If he thought this would dissuade me, he was dead wrong.  I gripped the arms of the barber chair and held on for dear life.  He placed the clippers in front of my ear and pushed them straight up.  I felt the cold steel pressing hard against my skin.  The clippers’ harsh drone was ringing in my ear.  I was overwhelmed by multiple sensations pulsing through my body.

I closed my eyes as Michael continued passing the clippers over areas of my scalp that were already clipped ultra-short.  It’s not that I wasn’t curious to view my head being sheared.  Rather, I wanted to savor these exquisite feelings without distraction.  I needed to close out the image of lecherous Max drooling as I was being shaved.  I wasn’t doing this for his enjoyment, although I’m sure he was getting his more than his usual share of thrills from my haircut.

My barber continued clipping my head as he slowly moved around the chair.

Finally, I heard him switch off the power to the clippers and I opened my eyes to inspect the damage he had inflicted.  It was a remarkable sight—extreme and alarming.  The sides of my head that formerly had been covered by a thin layer of dark hair were now completely bare; only white skin remained.  I reached up to feel the area where Michael had clipped me.  It felt kinda like very fine sandpaper.  A barely discernible stubble remained.

“Don’t stop now, Michael,” Max piped.  “I paid for the whole nine yards.”

I was puzzled.  “What does he mean?” I asked.

“He wants me to shave you.”

“But you just did,” I protested.

“No.  He wants me to shave you with lather and a straight razor.”

“You gotta be kidding.”

“No kidding, sister.  That’s what I paid for.”  Max chimed in.  “Wanna give the dough back to me?”

“Nah, I’ll keep the dough, thank you very much,” I told the little jerk.  “Go ahead, Michael.  Let’s make Max a happy man.”

Michael placed his hands beneath a shiny metal dispenser and approached with two handfuls of white foam.  I recognized the stuff as the shaving cream I saw my father using every morning before he headed off for work.  I wondered what Dad would think if he could see his darling daughter being shaved in a barbershop.  I’m sure he would have been appalled.

My barber massaged the foam into the stubble on both sides and back of my head, wiped his hands, and approached with a lethal-looking straight razor.  He positioned himself at the side of the chair, selected a spot more than half way up my head and pulled the razor down toward my ear.  I held my breath, not wanting to make the slightest move lest he slice me with his sharp blade.

Michael worked deliberately, slowly circling the chair until he reached the opposite side of my head.  It was a strange sensation knowing the lower half of my head was being shaved bald.  Part of my brain couldn’t wait until I viewed this radically revised image, but the other part of my brain feared I would look like a circus freak.  My father always said, “Money is the root of all evil,” and here I was, submitting to a partial head shave for a pile of cash.  I prayed Dad would never see me like this.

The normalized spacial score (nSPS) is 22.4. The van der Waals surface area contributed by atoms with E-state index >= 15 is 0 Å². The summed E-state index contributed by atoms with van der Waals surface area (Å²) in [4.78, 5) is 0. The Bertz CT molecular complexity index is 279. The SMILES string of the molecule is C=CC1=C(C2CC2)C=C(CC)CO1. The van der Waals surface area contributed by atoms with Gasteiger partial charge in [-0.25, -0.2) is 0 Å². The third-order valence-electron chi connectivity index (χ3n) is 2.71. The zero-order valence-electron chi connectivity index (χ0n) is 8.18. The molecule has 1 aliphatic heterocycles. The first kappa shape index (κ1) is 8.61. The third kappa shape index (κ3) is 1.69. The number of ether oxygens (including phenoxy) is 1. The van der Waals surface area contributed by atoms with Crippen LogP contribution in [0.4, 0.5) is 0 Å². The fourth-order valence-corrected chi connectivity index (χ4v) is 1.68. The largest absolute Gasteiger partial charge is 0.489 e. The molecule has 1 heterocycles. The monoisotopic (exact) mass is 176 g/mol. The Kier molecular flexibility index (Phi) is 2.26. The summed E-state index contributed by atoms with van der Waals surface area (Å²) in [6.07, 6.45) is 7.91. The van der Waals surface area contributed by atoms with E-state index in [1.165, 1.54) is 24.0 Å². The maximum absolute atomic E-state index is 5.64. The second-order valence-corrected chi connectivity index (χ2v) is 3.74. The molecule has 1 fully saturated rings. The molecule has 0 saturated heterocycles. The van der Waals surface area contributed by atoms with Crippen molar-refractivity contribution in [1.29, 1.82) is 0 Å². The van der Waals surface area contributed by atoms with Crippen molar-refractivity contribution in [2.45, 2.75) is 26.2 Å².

After what seemed like an eternity, Michael put down his razor, wiped the remains of shaving cream from around my ears and neck, and announced he was nearly done.  “Now just some wax and another brushing and you’ll be finished,” he said to my great relief.

My barber reached for a blue jar on the shelf behind him, removed the top and scooped out two fingers covered with goo, which he then massaged into my shortened hair.

One final time he brushed the top of my head, squinting to make sure it was perfectly level.  “I do believe we’re done,” he said as he unfastened the cape and dumped bunches of my severed hair onto the pile on the floor.

I stood and walked up to the mirror so I could inspect my new haircut up close.  On the sides where Michael shaved me no trace of hair was visible.  The bare strip above my ear was smooth as a baby’s butt.  I ran the palm of my hand across the flattened top and felt a tickling sensation I had never before experienced.

The woman in the mirror, the one with the masculine haircut, looked vaguely familiar.  The eyes, nose and mouth were that same ones I’d come in with, but the rest of my head was strangely new.  It wasn’t a bad look, but it was very, very different.

Max, the little gnome, was delighted.  He couldn’t stop grinning as he repeated several times to himself, “This is so cool.”


I knew I had to be prepared for strong reactions from the bar customers when I returned to work the next day, but their responses to my haircut were far more extreme than I ever could have imagined.

It was Friday night and the place was packed with the usual happy hour crew.  Charlie was a regular and the first one to recognize me with my new look.  “Holy shit, babe!  What the fuck happened to you?” he exclaimed.

“Got my hair cut,” I answered matter-of-factly. “You like it?”  I thought I might defuse his extreme reaction without making a big deal of it, but I was wrong.

“You look like I did when I got back from boot camp,” he continued.  “Why the hell do you want to look like GI?  The world’s got enough ugly people already.”

I wanted to douse him with the pitcher of beer I was carrying.  Then Arnold, a 250 pound body builder, came to my defense.  “I think she looks pretty damn hot,” he yelled over the noise.  “She really stands out from the crowd.  Not many women got the guts to wear a haircut like that.”